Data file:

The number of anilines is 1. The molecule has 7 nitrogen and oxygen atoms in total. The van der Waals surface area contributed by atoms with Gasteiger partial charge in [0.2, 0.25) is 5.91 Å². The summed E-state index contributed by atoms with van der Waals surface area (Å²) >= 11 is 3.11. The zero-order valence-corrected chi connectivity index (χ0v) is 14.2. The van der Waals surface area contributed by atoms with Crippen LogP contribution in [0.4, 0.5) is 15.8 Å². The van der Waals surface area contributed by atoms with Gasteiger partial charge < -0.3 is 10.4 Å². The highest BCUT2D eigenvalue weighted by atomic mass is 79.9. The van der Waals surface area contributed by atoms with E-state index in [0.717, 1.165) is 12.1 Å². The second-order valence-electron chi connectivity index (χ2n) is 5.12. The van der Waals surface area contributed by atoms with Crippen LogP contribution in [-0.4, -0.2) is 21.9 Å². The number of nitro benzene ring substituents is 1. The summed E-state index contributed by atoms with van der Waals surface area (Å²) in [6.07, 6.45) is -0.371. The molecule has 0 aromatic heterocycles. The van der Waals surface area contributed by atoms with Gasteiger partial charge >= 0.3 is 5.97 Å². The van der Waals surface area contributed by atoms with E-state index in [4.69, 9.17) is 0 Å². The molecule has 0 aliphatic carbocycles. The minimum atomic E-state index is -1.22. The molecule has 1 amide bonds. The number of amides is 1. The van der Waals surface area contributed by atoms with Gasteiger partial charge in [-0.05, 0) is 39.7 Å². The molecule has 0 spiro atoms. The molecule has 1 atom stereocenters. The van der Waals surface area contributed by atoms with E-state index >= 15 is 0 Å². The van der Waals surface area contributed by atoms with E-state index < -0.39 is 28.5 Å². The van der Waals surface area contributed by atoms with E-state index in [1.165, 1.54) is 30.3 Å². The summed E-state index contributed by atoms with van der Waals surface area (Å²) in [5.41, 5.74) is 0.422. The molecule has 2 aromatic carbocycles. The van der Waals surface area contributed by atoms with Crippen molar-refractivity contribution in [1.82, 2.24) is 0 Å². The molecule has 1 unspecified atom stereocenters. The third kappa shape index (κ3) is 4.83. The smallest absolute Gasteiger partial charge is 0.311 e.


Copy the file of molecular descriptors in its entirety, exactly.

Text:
The number of anilines is 1. The molecule has 7 nitrogen and oxygen atoms in total. The van der Waals surface area contributed by atoms with Gasteiger partial charge in [0.2, 0.25) is 5.91 Å². The summed E-state index contributed by atoms with van der Waals surface area (Å²) >= 11 is 3.11. The zero-order valence-corrected chi connectivity index (χ0v) is 14.2. The van der Waals surface area contributed by atoms with Crippen LogP contribution in [0.4, 0.5) is 15.8 Å². The van der Waals surface area contributed by atoms with Gasteiger partial charge < -0.3 is 10.4 Å². The highest BCUT2D eigenvalue weighted by atomic mass is 79.9. The van der Waals surface area contributed by atoms with E-state index in [0.717, 1.165) is 12.1 Å². The second-order valence-electron chi connectivity index (χ2n) is 5.12. The van der Waals surface area contributed by atoms with Crippen LogP contribution in [-0.4, -0.2) is 21.9 Å². The number of nitro benzene ring substituents is 1. The summed E-state index contributed by atoms with van der Waals surface area (Å²) in [6.07, 6.45) is -0.371. The molecule has 0 aromatic heterocycles. The van der Waals surface area contributed by atoms with Gasteiger partial charge >= 0.3 is 5.97 Å². The van der Waals surface area contributed by atoms with E-state index in [4.69, 9.17) is 0 Å². The molecule has 0 aliphatic carbocycles. The minimum atomic E-state index is -1.22. The molecule has 1 amide bonds. The number of amides is 1. The van der Waals surface area contributed by atoms with Gasteiger partial charge in [-0.05, 0) is 39.7 Å². The molecule has 0 spiro atoms. The molecule has 1 atom stereocenters. The van der Waals surface area contributed by atoms with E-state index >= 15 is 0 Å². The van der Waals surface area contributed by atoms with E-state index < -0.39 is 28.5 Å². The van der Waals surface area contributed by atoms with E-state index in [1.165, 1.54) is 30.3 Å². The summed E-state index contributed by atoms with van der Waals surface area (Å²) in [5.41, 5.74) is 0.422. The molecule has 2 aromatic carbocycles. The van der Waals surface area contributed by atoms with Crippen molar-refractivity contribution in [1.82, 2.24) is 0 Å². The molecule has 1 unspecified atom stereocenters. The third kappa shape index (κ3) is 4.83. The smallest absolute Gasteiger partial charge is 0.311 e.